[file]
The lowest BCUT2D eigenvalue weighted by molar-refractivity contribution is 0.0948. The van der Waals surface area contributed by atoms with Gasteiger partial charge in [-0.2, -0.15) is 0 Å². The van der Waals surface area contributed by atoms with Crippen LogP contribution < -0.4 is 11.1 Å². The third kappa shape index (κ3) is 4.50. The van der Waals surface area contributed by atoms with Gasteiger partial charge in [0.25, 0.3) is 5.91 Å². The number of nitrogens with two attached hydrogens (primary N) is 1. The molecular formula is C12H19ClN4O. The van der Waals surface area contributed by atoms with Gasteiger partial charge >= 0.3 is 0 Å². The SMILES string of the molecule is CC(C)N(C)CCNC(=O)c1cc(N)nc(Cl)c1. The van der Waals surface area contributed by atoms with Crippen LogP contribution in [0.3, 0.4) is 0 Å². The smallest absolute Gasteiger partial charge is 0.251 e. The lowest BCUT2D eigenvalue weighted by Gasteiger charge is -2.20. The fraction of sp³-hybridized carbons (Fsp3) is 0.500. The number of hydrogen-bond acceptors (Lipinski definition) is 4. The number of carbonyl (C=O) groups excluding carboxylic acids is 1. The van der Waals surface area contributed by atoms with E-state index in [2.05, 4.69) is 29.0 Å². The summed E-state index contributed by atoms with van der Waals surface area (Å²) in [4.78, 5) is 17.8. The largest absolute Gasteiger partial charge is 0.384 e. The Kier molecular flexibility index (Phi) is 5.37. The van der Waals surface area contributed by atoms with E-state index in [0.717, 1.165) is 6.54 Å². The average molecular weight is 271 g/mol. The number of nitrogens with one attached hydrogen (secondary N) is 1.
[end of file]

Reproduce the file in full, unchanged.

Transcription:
The lowest BCUT2D eigenvalue weighted by molar-refractivity contribution is 0.0948. The van der Waals surface area contributed by atoms with Gasteiger partial charge in [-0.2, -0.15) is 0 Å². The van der Waals surface area contributed by atoms with Crippen LogP contribution < -0.4 is 11.1 Å². The third kappa shape index (κ3) is 4.50. The van der Waals surface area contributed by atoms with Gasteiger partial charge in [0.25, 0.3) is 5.91 Å². The number of nitrogens with two attached hydrogens (primary N) is 1. The molecular formula is C12H19ClN4O. The van der Waals surface area contributed by atoms with Gasteiger partial charge >= 0.3 is 0 Å². The SMILES string of the molecule is CC(C)N(C)CCNC(=O)c1cc(N)nc(Cl)c1. The van der Waals surface area contributed by atoms with Crippen LogP contribution in [0.3, 0.4) is 0 Å². The smallest absolute Gasteiger partial charge is 0.251 e. The lowest BCUT2D eigenvalue weighted by Gasteiger charge is -2.20. The fraction of sp³-hybridized carbons (Fsp3) is 0.500. The number of hydrogen-bond acceptors (Lipinski definition) is 4. The number of carbonyl (C=O) groups excluding carboxylic acids is 1. The van der Waals surface area contributed by atoms with E-state index in [2.05, 4.69) is 29.0 Å². The summed E-state index contributed by atoms with van der Waals surface area (Å²) in [4.78, 5) is 17.8. The largest absolute Gasteiger partial charge is 0.384 e. The Kier molecular flexibility index (Phi) is 5.37. The van der Waals surface area contributed by atoms with E-state index in [0.717, 1.165) is 6.54 Å². The average molecular weight is 271 g/mol. The number of nitrogens with one attached hydrogen (secondary N) is 1.